“You, you two are just playing, right? I mean there is no comparison between those movies. You guys are just out to lunch on this.”
Uncle brings us three beers from the fridge. He sits across from me and smiles. “You probably right. I mean you study this stuff, and we are old and.…it’s just that in those movies white men, righteous white men are protecting white women and white rights, including their rights to black women and their right to keep their boot up our black asses. Kinda rubs me the wrong way I guess.”
I take a long drink of my IPA. “Look, a movie is a selected slice of life. A movie can’t be all things to all people. Now, Nation was a giant step forward in movie making. It was a technical revolution, an incredible….“
My Grandpa laughs and reaches over and touches my cheek. “Grandson, you’re right. I never seen Nation, but I get a little tired of seeing Uncle Sam killing niggers all over the world. Black niggers, Indian niggers, Chinks, Gooks, Sand niggers….shit and you niggers die because you can’t shoot straight. Like Indians in the movies.”
My Uncle chimes in. “Yeah ain’t that the truth. The movie truth. There were some pretty good shooting Gooks over in Nam.”
“Grampa, you were in World War Two. You know we had to defeat the Germans and Japan. You know that. That was the right thing to do. So what’s wrong with celebrating the brave men….“
“Thank you, Uncle. And brave women who gave up so much?”
I have finally shut up these two motor mouths for a minute. I want to open up a new line of attack, but my Grandpa is off kind of mumbling. He rocks back in his chair and looks at me like he did when I was a child and did something so dumb it was funny. “Did you forget about Hiroshima and Nagasaki? He rubs his chin, his nervous tell. “We bombed defenseless cities full of old folks, children, the cripple, and the crazy. No military significance, no bases or depots, just the too young and the too old.” He takes a deep breath. “We gave medals and promotions and cheered for those heroes. That give ‘hero’ a whole new meaning.”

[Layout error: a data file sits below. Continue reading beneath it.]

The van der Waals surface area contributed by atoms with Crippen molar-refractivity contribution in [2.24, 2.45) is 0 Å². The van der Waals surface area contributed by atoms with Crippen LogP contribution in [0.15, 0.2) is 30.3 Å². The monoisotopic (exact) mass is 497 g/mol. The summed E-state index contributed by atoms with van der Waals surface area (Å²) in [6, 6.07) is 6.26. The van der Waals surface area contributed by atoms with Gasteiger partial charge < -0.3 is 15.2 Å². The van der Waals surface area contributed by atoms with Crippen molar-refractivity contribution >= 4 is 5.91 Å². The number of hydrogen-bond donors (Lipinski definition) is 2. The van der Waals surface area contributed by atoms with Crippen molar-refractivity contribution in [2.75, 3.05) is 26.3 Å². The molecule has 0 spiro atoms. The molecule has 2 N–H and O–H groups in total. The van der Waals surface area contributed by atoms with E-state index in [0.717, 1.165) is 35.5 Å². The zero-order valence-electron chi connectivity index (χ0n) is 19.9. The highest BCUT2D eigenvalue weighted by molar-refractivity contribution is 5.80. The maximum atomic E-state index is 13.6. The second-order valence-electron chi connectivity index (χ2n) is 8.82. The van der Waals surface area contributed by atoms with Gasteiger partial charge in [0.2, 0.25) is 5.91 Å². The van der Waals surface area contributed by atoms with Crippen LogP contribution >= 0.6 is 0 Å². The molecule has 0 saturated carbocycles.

I don’t know what to say. I know we used the A-Bomb to save American lives and to bring the War to a quick end. I never gave much thought about the occupants of those cities. I mean, it was war and, and….
My uncle finishes his beer and stands. “Well, that sent a message to all the niggers in the world – we got the bomb, and we will use it on your yellow, brown, red and black asses. True, equal opportunity mass murders. Tell Clint to make a movie about those real Enola Gay heroes. Shit, they put the sniper to shame. A couple hundred thousand dead in a few minutes.”
Grandpa starts to stand.
“Wait, wait look, I didn’t realize what, how you guys felt. I thought you could relate. That’s why I treated you to ‘Sniper. I didn’t mean to insult you or hurt your feelings. I would never do that.”
Grandpa stands and holds out his arms to me. He holds me so tight it hurts. I never knew he was so strong. He pushes me back and holds me at arm’s length. “We went boy, to be with you. We are real proud of you. You know that.”
Uncle Rodger slaps me on the back. “Hell son, we would even go see Birth of a Nation if you asked us. But just remember that those movies are selling violence against niggers, they make heroes out of the most efficient nigger killers.”
Grandpa squeezes my shoulder. “You remember, that sniper back in DC a while ago? John Muhammad? What he kill nine, ten? He was a fair shot too. Clint should have put him in the movie.”
“Shit, they were pikers.” Uncle Rodger drains his beer. “That Charlie Whitman killed sixteen or seventeen and wounded twice as many students down in Texas. Now, he was a Marine sniper wasn’t he?”
I don’t buy all of what they are saying, but I’m going to do a little reading and studying and next time I will be better prepared to defend what….Art? Violence? War? Sharpshooting? I just got to think this through. I grab three beers from the fridge and join my contentious old heroes, and we watch the Raiders lose, again.